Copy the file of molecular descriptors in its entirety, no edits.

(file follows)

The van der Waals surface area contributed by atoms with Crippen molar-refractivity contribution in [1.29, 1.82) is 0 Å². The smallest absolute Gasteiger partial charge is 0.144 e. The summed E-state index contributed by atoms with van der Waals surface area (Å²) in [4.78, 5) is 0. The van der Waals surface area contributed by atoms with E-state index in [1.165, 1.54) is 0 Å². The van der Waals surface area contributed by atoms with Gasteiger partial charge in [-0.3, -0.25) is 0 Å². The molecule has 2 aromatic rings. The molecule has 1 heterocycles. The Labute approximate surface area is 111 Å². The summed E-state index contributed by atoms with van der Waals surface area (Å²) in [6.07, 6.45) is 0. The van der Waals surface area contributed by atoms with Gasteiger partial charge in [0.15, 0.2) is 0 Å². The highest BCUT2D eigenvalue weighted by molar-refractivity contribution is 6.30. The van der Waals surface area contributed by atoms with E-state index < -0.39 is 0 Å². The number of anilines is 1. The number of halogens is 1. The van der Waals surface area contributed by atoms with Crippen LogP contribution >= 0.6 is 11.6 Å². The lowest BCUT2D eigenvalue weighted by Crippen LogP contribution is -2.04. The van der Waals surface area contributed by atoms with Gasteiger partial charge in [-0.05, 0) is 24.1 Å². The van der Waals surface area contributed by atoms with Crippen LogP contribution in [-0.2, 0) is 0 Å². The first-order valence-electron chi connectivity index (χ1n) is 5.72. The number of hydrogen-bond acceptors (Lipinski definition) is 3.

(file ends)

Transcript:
The van der Waals surface area contributed by atoms with Crippen molar-refractivity contribution in [1.29, 1.82) is 0 Å². The smallest absolute Gasteiger partial charge is 0.144 e. The summed E-state index contributed by atoms with van der Waals surface area (Å²) in [4.78, 5) is 0. The van der Waals surface area contributed by atoms with E-state index in [1.165, 1.54) is 0 Å². The van der Waals surface area contributed by atoms with Gasteiger partial charge in [-0.3, -0.25) is 0 Å². The molecule has 2 aromatic rings. The molecule has 1 heterocycles. The Labute approximate surface area is 111 Å². The summed E-state index contributed by atoms with van der Waals surface area (Å²) in [6.07, 6.45) is 0. The van der Waals surface area contributed by atoms with Gasteiger partial charge in [0.15, 0.2) is 0 Å². The highest BCUT2D eigenvalue weighted by molar-refractivity contribution is 6.30. The van der Waals surface area contributed by atoms with E-state index < -0.39 is 0 Å². The number of anilines is 1. The number of halogens is 1. The van der Waals surface area contributed by atoms with Crippen LogP contribution >= 0.6 is 11.6 Å². The lowest BCUT2D eigenvalue weighted by Crippen LogP contribution is -2.04. The van der Waals surface area contributed by atoms with Gasteiger partial charge in [-0.05, 0) is 24.1 Å². The van der Waals surface area contributed by atoms with Crippen LogP contribution in [-0.2, 0) is 0 Å². The first-order valence-electron chi connectivity index (χ1n) is 5.72. The number of hydrogen-bond acceptors (Lipinski definition) is 3.